Anonymous said...

Dear Michael,

Would you please email me your Great Grandmother's hummus recipe? Thanks.

Your Lebanese extended family cousin,

Patti said...

"makes you crave it fortnightly, smartass!" - is that a potential TWSS phrase?

So did you figure out the ACRONYM I gave you yesterday? Hint: It's descriptive of you.

Mel Heth said...

Your hummus/humans story made me think of the Twilight Zone episode where the aliens' "We Come in Peace" book turned out to be a cookbook in the end.

I think you should keep the chicken x-ray machine in the vault.

meleah rebeccah said...

mmmmmmm hummus.

and even more mmmmmmm @ KFC chicken.

Now I'm freaking hungry!

PS: Peaches & Herbs is a killer band!!

citizen of the world said...

We had one of those BBQ sauce recipes that got passed along (Uncle John's Secret Barbeque Sauce), which originated when some restaurant owner bequeathed it to the uncle. Sadly, I'm not much on BBQ sauce.

citizen of the world said...

But I do like hummus.

Pawlie Kokonuts said...

I haven't been [Canadians and Brits, make sure you say beeeeeeeeen] here in a while and come back to find a recipe for disaster, or a fantasy for success, or excess. Whatever, the joint is jumpin' and it's fun to hang here awhile. But I ain't admitting defeat -- not quite yet -- on our baseball bet, and I know that last part rhymes.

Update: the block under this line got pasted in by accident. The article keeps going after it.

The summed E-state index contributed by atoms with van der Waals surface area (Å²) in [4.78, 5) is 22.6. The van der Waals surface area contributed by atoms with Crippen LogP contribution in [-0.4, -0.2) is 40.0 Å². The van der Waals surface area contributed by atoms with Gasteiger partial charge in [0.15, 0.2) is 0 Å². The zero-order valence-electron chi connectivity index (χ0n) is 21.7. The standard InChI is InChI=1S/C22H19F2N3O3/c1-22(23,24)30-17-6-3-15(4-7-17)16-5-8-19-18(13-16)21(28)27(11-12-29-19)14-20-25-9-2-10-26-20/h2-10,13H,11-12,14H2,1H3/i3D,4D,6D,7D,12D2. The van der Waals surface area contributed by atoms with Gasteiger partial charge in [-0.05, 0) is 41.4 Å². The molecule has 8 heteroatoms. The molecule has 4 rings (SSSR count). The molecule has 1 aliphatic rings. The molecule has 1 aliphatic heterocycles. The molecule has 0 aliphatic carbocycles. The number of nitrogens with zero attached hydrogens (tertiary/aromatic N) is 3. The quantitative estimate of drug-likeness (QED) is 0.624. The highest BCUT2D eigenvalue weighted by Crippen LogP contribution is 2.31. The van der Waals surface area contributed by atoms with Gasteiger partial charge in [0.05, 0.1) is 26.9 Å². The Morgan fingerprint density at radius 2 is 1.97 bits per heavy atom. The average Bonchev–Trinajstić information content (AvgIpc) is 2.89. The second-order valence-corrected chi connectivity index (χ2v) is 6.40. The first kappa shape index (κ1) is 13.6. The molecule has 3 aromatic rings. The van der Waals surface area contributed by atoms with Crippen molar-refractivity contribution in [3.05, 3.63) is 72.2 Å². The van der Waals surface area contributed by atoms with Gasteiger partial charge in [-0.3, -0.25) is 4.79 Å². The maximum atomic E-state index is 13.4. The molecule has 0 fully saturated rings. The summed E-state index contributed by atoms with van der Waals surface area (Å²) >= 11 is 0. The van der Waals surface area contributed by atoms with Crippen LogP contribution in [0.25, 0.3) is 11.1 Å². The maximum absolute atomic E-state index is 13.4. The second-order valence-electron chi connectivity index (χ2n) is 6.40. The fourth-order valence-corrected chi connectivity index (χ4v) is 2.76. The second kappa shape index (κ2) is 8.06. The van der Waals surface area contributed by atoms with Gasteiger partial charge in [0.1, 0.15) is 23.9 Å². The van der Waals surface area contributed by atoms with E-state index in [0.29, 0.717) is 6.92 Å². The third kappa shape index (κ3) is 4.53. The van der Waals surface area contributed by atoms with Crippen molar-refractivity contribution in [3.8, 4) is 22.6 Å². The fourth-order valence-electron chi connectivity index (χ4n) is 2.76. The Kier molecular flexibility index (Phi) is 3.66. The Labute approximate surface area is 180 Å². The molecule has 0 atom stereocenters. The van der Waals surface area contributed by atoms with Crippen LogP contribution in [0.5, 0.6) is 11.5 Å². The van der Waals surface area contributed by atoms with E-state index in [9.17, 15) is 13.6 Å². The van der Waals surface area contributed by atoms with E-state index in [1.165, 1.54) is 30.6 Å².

Employee No. 3699 said...

I think you need to market your barbeque sauce as, 'Truly Wonderful Special Sauce' aka T.W.S.S. The secret wouldn't be in the recipe, but what the acronym really stood for.

Patti said...

Employee No. 3699 has a capital idea, Michael. Get on it!

meleah rebeccah said...

Dood! Employee No 3699 is ON to something!!

Hannah said...

I tell you this all the time. But sreiously, you make me laugh!
You are so cleaver.

And you quoted "so i married an axe murder"? I love it!

FRIGGA said...

Hahha that was funny. :)

Even though KFC is fast food, it's one of the rare ones I make an exception for sometimes (In & Out is ALWAYS good though!).

As for recipes, their not meant to be followed exactly. No, they're meant to be mere guidelines to give you an idea of what to use and about how much. Changing it to your own is the ONLY way to cook good food! :0...